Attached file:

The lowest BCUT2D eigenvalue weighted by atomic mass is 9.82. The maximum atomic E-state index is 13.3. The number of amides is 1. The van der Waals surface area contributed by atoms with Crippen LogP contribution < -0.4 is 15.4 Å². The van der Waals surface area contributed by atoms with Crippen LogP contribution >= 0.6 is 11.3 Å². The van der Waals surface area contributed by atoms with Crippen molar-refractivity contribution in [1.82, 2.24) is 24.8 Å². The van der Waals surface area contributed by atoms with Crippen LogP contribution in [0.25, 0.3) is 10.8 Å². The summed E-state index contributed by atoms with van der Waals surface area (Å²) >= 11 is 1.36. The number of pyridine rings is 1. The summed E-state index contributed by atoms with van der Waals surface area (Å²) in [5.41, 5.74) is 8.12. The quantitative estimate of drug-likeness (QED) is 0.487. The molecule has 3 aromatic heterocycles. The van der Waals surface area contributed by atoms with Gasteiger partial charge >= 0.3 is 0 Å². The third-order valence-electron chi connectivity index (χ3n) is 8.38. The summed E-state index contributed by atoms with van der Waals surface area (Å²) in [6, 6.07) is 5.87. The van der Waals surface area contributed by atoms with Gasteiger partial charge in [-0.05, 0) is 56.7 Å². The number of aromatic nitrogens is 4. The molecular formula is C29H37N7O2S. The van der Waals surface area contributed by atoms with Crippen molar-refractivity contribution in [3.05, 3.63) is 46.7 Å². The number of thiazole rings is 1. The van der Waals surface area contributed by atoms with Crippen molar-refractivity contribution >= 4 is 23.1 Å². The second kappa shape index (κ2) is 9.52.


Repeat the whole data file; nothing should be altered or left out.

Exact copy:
The lowest BCUT2D eigenvalue weighted by atomic mass is 9.82. The maximum atomic E-state index is 13.3. The number of amides is 1. The van der Waals surface area contributed by atoms with Crippen LogP contribution < -0.4 is 15.4 Å². The van der Waals surface area contributed by atoms with Crippen LogP contribution >= 0.6 is 11.3 Å². The van der Waals surface area contributed by atoms with Crippen molar-refractivity contribution in [1.82, 2.24) is 24.8 Å². The van der Waals surface area contributed by atoms with Crippen LogP contribution in [0.25, 0.3) is 10.8 Å². The summed E-state index contributed by atoms with van der Waals surface area (Å²) >= 11 is 1.36. The number of pyridine rings is 1. The summed E-state index contributed by atoms with van der Waals surface area (Å²) in [5.41, 5.74) is 8.12. The quantitative estimate of drug-likeness (QED) is 0.487. The molecule has 3 aromatic heterocycles. The van der Waals surface area contributed by atoms with Gasteiger partial charge >= 0.3 is 0 Å². The third-order valence-electron chi connectivity index (χ3n) is 8.38. The summed E-state index contributed by atoms with van der Waals surface area (Å²) in [6, 6.07) is 5.87. The van der Waals surface area contributed by atoms with Gasteiger partial charge in [-0.05, 0) is 56.7 Å². The number of aromatic nitrogens is 4. The molecular formula is C29H37N7O2S. The van der Waals surface area contributed by atoms with Crippen molar-refractivity contribution in [3.05, 3.63) is 46.7 Å². The number of thiazole rings is 1. The van der Waals surface area contributed by atoms with Crippen molar-refractivity contribution >= 4 is 23.1 Å². The second kappa shape index (κ2) is 9.52.